UK university innovation’s changing landscape
The innovation ecosystems surrounding the UK’s universities have rapidly grown since they began to emerge around the turn of the millennium, and continue to evolve at pace.
By Ben Oakley, Technology Transfer Manager, Oxford University Innovation
In the early days of university innovation, the process of converting research from UK universities into real world technologies and companies — technology transfer — was the entire story of innovation coming out of institutions.
Since then, universities have tried and tested a large number of models, approaches and initiatives. Some of these failed. Some of these have helped it boom. Today, technology transfer itself has grown massive. However, the sector of university innovation is more developed than ever before, with technology transfer just a part of the overall story that continues to evolve within an ever-changing landscape.
Oxford is no different. Oxford University Innovation (OUI), the University’s research commercialisation office, has recently seen exceptional growth in output, where the number of Oxford spinouts generated more than doubled from 10 companies in 2015 to 21 in 2016. Yet, even as OUI approaches its 30th birthday this year, it continues to evolve. Our international innovation consultancy division, Oxentia, has spun out to better position it with its international user base. We’ve expanded our activities to support the whole University, not just science and technology. And we’re constantly working on ways to solve age old problems with technology transfer, such as the LAB282 partnership, which is looking to accelerate early-stage projects towards the market with proof-of-concept cash and industry validation.
This evolution is taking place across the UK. Below are some of the ways that the university innovation sector continues to innovate itself.
While not the case universally, many university innovation offices have traditionally been kept at arm’s length from their main university campuses. However, this is changing, with a number of universities strengthening their ties with their innovation offices and, in some cases, bringing their technology transfer operations back into the fold.
Imperial Innovations, the technology transfer office (TTO) for Imperial College London, recently rebranded itself as Touchstone Innovations to reflect its desire to focus its investment activity on the wider net of the UK’s Golden Triangle. Meanwhile, Imperial Innovations itself lives on as a technology transfer subsidiary of Touchstone, maintaining the original name to keep a strong working relationship with its parent university.
The University of Warwick announced that its subsidiary technology transfer company, Warwick Ventures, would become a department of the University operating within its wider Knowledge Group, comprising the Library and Research & Impact Services. In Oxford, Isis Innovation became OUI in 2016 to strengthen its association with the University.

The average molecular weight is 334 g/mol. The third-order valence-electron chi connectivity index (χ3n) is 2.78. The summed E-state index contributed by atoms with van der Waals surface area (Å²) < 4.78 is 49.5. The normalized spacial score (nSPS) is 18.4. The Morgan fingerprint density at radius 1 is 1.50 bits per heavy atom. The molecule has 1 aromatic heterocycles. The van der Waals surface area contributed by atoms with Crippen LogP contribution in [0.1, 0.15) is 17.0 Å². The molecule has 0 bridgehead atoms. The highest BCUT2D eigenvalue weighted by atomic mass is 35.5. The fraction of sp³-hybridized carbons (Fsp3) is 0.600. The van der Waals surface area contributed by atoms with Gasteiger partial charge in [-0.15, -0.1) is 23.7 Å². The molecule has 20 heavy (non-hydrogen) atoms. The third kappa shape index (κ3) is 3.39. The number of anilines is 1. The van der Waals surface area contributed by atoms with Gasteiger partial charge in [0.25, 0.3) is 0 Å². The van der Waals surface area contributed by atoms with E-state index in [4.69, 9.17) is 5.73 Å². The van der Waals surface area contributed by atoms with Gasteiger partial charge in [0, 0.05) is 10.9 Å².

This realignment is born out of an expectation for TTOs to help deliver impact for universities. In addition, knowledge exchange is becoming an increasingly valuable activity for universities more generally. The income of UK Higher Education (HE) providers from business and community interactions has grown to £4.2bn in the year 2015/2016 — a notable chunk of UK universities’ overall income. In relation to this, many universities are realising that they can tap into the expertise, experience and knowledge base present within their TTO.
Crowdfunding has surged in popularity in recent years, driven in part by the ability of fledgling projects and start-ups being able to reach their potential customer base through the internet.
With availability of funding a constant headache for universities, it is no surprise to see crowdfunding in the sector develop. For university innovation offices, reward, equity and loan-based crowdfunding have offered new ways to generate capital for a variety of highly creative projects. Crowdfunding has also helped communicate the benefits of university research to the wider community, and supported social enterprises which have sprung from those ideas.
In 2016, through its crowdfunding platform OxReach, OUI successfully raised over £60,000 to support development of a smartphone game to provide vital emergency care training to African healthcare workers. Last year also saw Chirp, a spinout company from University College London, secure £750,000 in equity crowdfunding to support development of a sonic data transfer app that can pass information between devices.
Many universities now have a dedicated web-based platform for crowdfunding activities. Typically, these platforms are delivered and maintained by a third party. For example, the Plymouth University, the University of Surrey and Nottingham Trent University have platforms run by Crowdfunder and promote a variety of different projects.
As these platforms become more sophisticated and commonplace, combined with an increasing pool of success stories, it is likely that we will see universities continue gravitating towards crowdfunding as a source of early-stage funding.
There has been a surge of bespoke funds targeting university spinouts in recent years, and this looks set to continue. Numerous university venture funds (UVF) have been set up to invest specifically in technologies arising from UK university research. With these funds, investors are taking a long-term view, accepting 10 years or more on a return on investment for potentially greater gains.
UVFs are not a new concept, with the initial versions appearing in the United States. One example is Arch Venture Capital, which started out life in 1986 as the venturing arm of Chicago University’s TTO. However, the idea went cold in the US, with traditional venture capital filling the space. In the meantime, the UK has emerged as a leader in UVFs, with the US only recently putting together large UVFs of their own.